New development clears preliminary hurdle

The Windover at Hillsboro housing project cleared one more hurdle on its way to reality Thursday when the Hillsboro Community Planning & Development Commission unanimously approved the preliminary plat.

Barely making a quorum with five members present, the commission listened to developer Bob Voth and his team from Home Town Developers present their initial plans for the development, which could include up to 100 home sites, 15 to 20 percent of which will be duplexes.

The development seeks to create a family-friendly community of affordable homes with prices ranging from “mid-$80,000s to low $100,000s,” according to Craig White, who is the group’s market analyst.

White said their company, which is based in Lawrence, sees in Hillsboro at least three components that make the town a prime location for such a project:

— “enlightened, creative” local leadership;

— a strong commitment to education;

— a positive quality of life in general.

White also cited a growth trend in the local job market over the past five years, but noted that many of the new jobs have been filled by people who have not found homes in Hillsboro.

White said the company wants to create a housing community, not just build houses, and that a couple earning a combined $15 an hour should be able to afford to live there.

He characterized their project as having a creative site plan, a “strong commitment” to open spaces, significant sidewalks and landscaping, and the institution of written covenants and a home-owners association.

The developers said they had incorporated suggestions made by the commission at its Oct. 30 meeting to situate the entrance to the development along Third Street at Jefferson Street. The first duplexes will likely be built on the east edge of the project along Adams Street.

The homes will be factory built, but many will have basements, White said. Three basic models will be offered, and the company plans to begin by building one of each.

Don Westphal, the landscape artist, said this project is not being pursued on the naive notion that “if we build it, they will come.”

“Projects built on that idea are not successful,” he said. “We have gone to great lengths to understand the market, and we’ve gotten input from the community.”

He said the initial phase of the project will include 25 homes, and “the market will determine subsequent phases.”

Asked if local real-estate agents will be involved in selling lots and homes, Westphal responded in the affirmative.

“We want to involve as many people locally in the process as we can,” he said.

Bob Previtera, who is the city engineer, also is engineering the project for Home Town Developers. He described the drainage plan for the project, which will include a retention pond in the southeast corner of the development.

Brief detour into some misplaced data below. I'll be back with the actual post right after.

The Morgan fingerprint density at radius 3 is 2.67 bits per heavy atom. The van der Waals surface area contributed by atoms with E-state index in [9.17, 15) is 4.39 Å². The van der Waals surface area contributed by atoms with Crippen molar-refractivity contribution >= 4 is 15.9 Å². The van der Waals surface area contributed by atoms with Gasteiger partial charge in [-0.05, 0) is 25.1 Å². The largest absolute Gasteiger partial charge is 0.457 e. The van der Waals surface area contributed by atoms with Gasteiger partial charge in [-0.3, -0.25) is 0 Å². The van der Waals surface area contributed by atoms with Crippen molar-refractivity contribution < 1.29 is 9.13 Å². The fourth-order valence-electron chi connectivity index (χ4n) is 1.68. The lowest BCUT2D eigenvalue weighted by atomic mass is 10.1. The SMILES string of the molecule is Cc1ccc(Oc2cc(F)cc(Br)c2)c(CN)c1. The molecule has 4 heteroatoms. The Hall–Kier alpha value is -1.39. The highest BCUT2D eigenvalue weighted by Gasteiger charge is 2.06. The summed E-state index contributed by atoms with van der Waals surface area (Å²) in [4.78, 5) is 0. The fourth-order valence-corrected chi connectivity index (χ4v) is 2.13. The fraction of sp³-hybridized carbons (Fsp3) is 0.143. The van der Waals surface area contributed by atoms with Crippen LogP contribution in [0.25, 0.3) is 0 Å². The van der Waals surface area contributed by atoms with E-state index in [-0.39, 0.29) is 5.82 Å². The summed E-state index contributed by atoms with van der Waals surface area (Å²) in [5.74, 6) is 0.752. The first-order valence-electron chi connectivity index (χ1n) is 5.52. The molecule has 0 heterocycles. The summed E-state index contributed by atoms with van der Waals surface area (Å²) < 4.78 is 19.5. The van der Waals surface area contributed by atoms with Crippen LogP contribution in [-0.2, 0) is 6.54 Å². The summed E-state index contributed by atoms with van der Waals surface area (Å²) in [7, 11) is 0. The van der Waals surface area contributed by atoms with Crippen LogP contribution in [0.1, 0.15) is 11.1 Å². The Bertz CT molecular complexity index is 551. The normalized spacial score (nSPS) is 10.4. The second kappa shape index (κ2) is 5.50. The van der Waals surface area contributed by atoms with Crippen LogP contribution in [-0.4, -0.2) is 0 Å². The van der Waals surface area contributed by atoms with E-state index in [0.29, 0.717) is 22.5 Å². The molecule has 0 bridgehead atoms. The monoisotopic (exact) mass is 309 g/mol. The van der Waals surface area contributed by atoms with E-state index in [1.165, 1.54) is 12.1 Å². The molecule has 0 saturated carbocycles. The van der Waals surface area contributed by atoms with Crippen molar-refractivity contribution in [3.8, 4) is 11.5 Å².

Craig Roble, who was the acting chair of the commission, asked about the safety issues involved with a pond in a family-oriented development.

Westphal said their team was well aware that ponds can be “an attractive nuisance” for children, and said they will address those issues not only to protect residents, but also to reduce the company’s liability.

A good portion of this meeting was offered as a public hearing on the project. Only two people offered comments.

Joel Klaassen, publisher of the Free Press, said Hillsboro’s chief challenge is “a shortage of people.” He said having more affordable housing in town should attract more residents and increase enrollment for local schools.

Klaassen also noted that when one new house is built “10 more people go to work” because of subsequent purchases to furnish and enhance the house.

“Economically, this is a no-brainer,” he said.

Mayor Delores Dalke, speaking from the audience, agreed with Klaassen’s assessment. She said national studies indicate that a new-home owner typically spends 40 percent of the home’s purchase price on additional goods and services during the following year.

Satisfied by what they heard, the commission closed the public hearing and voted 5-0 to change the zoning for the property from agriculture to medium residential, then approved the preliminary plat by the same margin.

The zoning change will come as a recommendation to the Hillsboro City Council at its Jan. 6 meeting. Home Town Developers will come back to the Planning & Development Commission, probably in late February, with a final plat on the first phase of the project.

If the commission approves the final plat, it will recommend to the council that the project be approved so that construction can begin.

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